And while a sportswriter — specifically a New York sportswriter — shouldn’t admit this, I assumed George Steinbrenner was in the Hall of Fame.
Ever since Hal Steinbrenner took over for his dad, fans and pundits alike have compared the two.
If the old man ever heard the new-age, “I’m OK, you’re OK” stuff coming out of Yankees co-owner Hal Steinbrenner’s mouth lately, he’d blow his top.
The Yankees — thanks to late owner George Steinbrenner — are stepping up to the plate for the family of Rafael Ramos, one of two NYPD officers murdered during an ambush in Brooklyn.
The Yanks have devolved from stalkers to prey, from the monetary monoliths to members of the mediocrity.
Bill Stimers, the fan befriended by George Steinbrenner who was also a frequent caller to WFAN, died Thursday at the Hebrew Home at Riverdale in the Bronx.
The New York Yankees have retired four-time World Series champion manager Joe Torre’s No. 6.
Maybe the Yankees could add a helpful piece. But the difference makers will be the guys they gave all that money to last winter: Jacoby Ellsbury, Brian McCann and Carlos Beltran.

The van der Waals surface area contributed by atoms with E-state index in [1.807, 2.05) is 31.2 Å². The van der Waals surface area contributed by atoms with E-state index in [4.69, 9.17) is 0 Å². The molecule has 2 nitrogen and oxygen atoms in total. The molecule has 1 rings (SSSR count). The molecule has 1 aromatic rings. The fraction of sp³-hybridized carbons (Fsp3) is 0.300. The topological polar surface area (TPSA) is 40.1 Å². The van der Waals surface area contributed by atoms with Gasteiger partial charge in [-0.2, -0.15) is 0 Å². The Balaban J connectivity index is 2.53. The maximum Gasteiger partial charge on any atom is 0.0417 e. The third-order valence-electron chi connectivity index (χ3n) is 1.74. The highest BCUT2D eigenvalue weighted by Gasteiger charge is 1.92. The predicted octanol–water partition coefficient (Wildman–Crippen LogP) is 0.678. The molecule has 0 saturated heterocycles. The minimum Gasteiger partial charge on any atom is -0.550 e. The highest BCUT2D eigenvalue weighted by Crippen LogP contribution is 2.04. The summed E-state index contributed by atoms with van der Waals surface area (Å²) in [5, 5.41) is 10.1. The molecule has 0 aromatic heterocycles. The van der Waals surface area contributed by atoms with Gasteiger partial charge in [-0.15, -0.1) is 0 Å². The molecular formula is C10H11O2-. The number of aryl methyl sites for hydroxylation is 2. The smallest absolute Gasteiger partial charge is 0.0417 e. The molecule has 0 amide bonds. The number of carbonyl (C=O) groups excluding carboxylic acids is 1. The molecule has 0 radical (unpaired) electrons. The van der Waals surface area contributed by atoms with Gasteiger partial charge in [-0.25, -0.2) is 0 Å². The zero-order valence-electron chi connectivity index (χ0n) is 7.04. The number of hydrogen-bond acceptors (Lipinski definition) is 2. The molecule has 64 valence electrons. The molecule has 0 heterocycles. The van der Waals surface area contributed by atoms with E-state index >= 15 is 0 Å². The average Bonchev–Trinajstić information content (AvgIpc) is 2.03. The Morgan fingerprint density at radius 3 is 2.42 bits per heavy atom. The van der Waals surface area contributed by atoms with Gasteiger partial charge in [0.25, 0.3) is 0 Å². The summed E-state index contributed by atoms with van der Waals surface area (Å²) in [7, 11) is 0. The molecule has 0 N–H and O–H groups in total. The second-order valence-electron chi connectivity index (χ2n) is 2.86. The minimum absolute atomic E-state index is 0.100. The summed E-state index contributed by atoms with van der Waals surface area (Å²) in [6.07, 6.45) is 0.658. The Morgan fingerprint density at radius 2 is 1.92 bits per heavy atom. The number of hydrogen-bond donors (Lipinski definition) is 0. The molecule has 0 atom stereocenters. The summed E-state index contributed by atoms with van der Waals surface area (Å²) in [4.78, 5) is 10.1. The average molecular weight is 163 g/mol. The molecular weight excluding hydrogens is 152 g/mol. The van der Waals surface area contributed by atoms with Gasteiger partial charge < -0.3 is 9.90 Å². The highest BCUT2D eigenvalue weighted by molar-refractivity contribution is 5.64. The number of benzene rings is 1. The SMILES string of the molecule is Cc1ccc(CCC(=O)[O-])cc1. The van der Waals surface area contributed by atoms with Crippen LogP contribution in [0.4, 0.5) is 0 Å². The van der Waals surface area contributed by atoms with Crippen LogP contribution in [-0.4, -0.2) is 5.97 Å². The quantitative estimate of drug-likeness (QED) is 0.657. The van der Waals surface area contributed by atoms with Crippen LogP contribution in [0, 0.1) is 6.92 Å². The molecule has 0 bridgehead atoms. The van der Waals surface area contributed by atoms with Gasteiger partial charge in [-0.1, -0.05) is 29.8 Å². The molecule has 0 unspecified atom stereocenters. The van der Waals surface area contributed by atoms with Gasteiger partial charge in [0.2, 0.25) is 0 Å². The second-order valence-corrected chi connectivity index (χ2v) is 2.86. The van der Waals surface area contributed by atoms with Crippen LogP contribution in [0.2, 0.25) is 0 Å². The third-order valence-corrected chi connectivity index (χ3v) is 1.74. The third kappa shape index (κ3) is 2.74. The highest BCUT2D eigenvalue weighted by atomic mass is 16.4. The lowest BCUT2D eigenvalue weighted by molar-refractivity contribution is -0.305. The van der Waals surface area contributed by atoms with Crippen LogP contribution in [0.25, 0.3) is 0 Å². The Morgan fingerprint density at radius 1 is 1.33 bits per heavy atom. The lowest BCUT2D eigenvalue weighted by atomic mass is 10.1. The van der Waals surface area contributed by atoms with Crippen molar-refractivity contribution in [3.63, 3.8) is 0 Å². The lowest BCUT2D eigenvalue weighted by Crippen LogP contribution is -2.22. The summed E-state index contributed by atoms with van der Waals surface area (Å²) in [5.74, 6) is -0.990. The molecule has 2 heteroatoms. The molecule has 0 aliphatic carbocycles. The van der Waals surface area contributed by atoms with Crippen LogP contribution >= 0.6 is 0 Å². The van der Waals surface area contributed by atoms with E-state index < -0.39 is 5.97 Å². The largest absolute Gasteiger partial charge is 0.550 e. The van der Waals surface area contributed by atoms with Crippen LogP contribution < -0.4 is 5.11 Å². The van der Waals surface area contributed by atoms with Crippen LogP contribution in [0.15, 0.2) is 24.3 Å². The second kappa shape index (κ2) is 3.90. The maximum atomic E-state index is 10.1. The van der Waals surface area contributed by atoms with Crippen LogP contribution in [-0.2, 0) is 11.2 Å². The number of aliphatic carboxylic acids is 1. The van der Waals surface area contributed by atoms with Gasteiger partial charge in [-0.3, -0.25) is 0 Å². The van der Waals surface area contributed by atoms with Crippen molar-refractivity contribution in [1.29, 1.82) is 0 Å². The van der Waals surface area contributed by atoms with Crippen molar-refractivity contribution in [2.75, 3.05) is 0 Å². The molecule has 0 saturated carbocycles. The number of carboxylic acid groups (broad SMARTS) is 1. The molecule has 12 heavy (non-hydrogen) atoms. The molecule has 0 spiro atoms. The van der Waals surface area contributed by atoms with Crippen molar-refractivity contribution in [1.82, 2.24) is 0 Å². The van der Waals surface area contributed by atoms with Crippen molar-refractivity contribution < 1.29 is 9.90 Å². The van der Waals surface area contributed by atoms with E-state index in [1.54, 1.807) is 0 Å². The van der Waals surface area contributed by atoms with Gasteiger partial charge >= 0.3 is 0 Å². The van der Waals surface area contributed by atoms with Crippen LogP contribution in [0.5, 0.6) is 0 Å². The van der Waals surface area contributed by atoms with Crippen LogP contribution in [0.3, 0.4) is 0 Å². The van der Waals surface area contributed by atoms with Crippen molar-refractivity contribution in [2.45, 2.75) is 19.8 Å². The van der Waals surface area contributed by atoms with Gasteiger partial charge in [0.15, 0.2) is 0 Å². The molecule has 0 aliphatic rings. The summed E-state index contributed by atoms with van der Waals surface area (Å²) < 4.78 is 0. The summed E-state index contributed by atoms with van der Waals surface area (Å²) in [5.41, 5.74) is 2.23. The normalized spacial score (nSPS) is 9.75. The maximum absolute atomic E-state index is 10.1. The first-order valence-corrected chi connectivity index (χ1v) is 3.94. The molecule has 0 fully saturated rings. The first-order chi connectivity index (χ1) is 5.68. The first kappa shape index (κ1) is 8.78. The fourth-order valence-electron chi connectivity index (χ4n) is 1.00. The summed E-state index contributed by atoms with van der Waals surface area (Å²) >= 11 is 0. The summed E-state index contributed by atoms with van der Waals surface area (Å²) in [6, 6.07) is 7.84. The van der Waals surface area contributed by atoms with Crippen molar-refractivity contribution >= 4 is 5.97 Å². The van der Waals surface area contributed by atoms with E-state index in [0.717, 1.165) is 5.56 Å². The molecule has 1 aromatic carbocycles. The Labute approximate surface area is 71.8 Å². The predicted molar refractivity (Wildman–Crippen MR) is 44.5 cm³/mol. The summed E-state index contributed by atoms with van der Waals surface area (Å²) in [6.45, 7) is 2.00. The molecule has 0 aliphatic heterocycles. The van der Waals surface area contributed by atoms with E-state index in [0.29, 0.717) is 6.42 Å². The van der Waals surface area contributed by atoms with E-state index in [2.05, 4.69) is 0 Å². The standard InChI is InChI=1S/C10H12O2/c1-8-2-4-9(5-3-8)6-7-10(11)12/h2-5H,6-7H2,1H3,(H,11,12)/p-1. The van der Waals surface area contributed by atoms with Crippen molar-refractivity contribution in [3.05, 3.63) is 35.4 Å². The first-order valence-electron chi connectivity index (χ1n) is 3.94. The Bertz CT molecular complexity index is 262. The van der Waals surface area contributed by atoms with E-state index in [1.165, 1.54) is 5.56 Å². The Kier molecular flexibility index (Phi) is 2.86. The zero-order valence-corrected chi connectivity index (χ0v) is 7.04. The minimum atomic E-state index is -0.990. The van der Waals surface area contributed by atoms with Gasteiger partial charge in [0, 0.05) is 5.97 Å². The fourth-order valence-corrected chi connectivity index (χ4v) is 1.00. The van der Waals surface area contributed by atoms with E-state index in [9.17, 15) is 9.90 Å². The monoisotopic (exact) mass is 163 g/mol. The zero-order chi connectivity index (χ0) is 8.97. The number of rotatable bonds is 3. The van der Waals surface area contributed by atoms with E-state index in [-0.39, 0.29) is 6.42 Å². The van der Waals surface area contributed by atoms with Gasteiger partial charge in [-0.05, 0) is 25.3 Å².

Beyond his stellar, All-Star career, Joe Torre knows why he was standing next to Greg Maddux and a conga line of newly-minted luminaries in Cooperstown this past weekend. He was a Yankee.
Torre said he knew how the late Yankees owner would have reacted: “He would’ve yelled at me, ‘You ungrateful such and such.’ ”
Newly-released documents show that President Bill Clinton’s administration was watching how the Yankees handled troubled slugger Darryl Strawberry back in the 1990s.
Posada is back for his second year as a guest instructor at Yankees camp. WFAN’s Sweeny Murti sat down with him for a few minutes this weekend to talk about his role and his good friend, The Captain.
It seems the Yankees were steadfast in their budgetary discipline. Until they weren’t. And thank goodness for that. Not only are we spoiled Yankees fans better off, but so is baseball.
The Hall of Fame is the proper, final stop of a long road that started in Brooklyn and, 50 years later, ended up in the Bronx.
He was the right man at the right time for a club that had fallen on hard times before 1996. And he didn’t mess it up when it would have been so easy to do just that.